The world has been getting smarter rapidly, but it feels like the energy sector is only just starting out on its journey. It feels normal to have real-time information on when the next bus is coming or when my taxi will arrive. Or that my video streaming service knows what I might like to watch next.
However, our knowledge of the energy system is often patchy, not yet digitalised and far from being real-time. For example, the network operators who own and maintain the wires that transport our power don’t have a clear picture of what microgeneration technologies, batteries and electric vehicles are connected to their low voltage networks.
But this is all changing, and fast. The Energy Data Taskforce produced a strategy for a Modern Digitalised Energy System, which has led to the creation of the government-led Modernising Energy Data programme to deliver the recommendations made by the Taskforce. This is catalysing change from modifying the requirements of regulated energy industries through to competitions to stimulate innovation.
Data can be seen as a dry subject, but what you can do with it is exciting. This is why I was keen to work with UK Research and Innovation and Energy Systems Catapult over the last two months to explore the potential for energy data to help us meet the net zero challenge in our local areas.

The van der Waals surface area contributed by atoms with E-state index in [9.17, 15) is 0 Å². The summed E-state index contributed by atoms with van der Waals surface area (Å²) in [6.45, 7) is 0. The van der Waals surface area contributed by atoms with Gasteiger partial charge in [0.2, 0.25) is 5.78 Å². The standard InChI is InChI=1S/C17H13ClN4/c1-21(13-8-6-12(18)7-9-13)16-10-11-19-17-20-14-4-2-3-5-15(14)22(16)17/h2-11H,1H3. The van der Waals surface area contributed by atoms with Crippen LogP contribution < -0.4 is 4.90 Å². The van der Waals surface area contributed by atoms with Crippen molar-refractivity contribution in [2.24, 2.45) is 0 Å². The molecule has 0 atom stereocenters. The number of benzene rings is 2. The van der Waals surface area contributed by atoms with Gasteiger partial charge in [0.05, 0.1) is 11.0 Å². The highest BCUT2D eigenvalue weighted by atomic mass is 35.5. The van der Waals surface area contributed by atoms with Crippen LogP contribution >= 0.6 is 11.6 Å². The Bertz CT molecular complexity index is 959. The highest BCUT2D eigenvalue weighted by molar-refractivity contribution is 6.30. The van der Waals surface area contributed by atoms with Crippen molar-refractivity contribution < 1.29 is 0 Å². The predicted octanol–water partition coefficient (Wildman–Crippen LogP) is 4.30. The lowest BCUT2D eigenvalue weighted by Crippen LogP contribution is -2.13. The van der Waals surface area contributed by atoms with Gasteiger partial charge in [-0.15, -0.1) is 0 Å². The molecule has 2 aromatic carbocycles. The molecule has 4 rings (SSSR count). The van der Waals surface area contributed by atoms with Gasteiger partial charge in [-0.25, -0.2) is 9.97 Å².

I got to engage with nearly 200 stakeholders, with an interest in their local energy system, to find out what problems they are facing that energy data could help solve. Through this process, we came up with hundreds of ideas. Here are a few examples:
The purpose of this exercise was to help stimulate innovation to provide real-world solutions to the challenges we are facing. UK Research and Innovation has launched a competition to support exactly that with up to £150k for a feasibility study in the first phase. You can find out more about the competition here.
The energy sector may be further behind on its smart journey, but the potential is huge. Energy is fundamental to all areas of our lives. Plus, we have the enormous challenge of making it zero carbon within just 30 years. Data is going to play an essential role in this transition.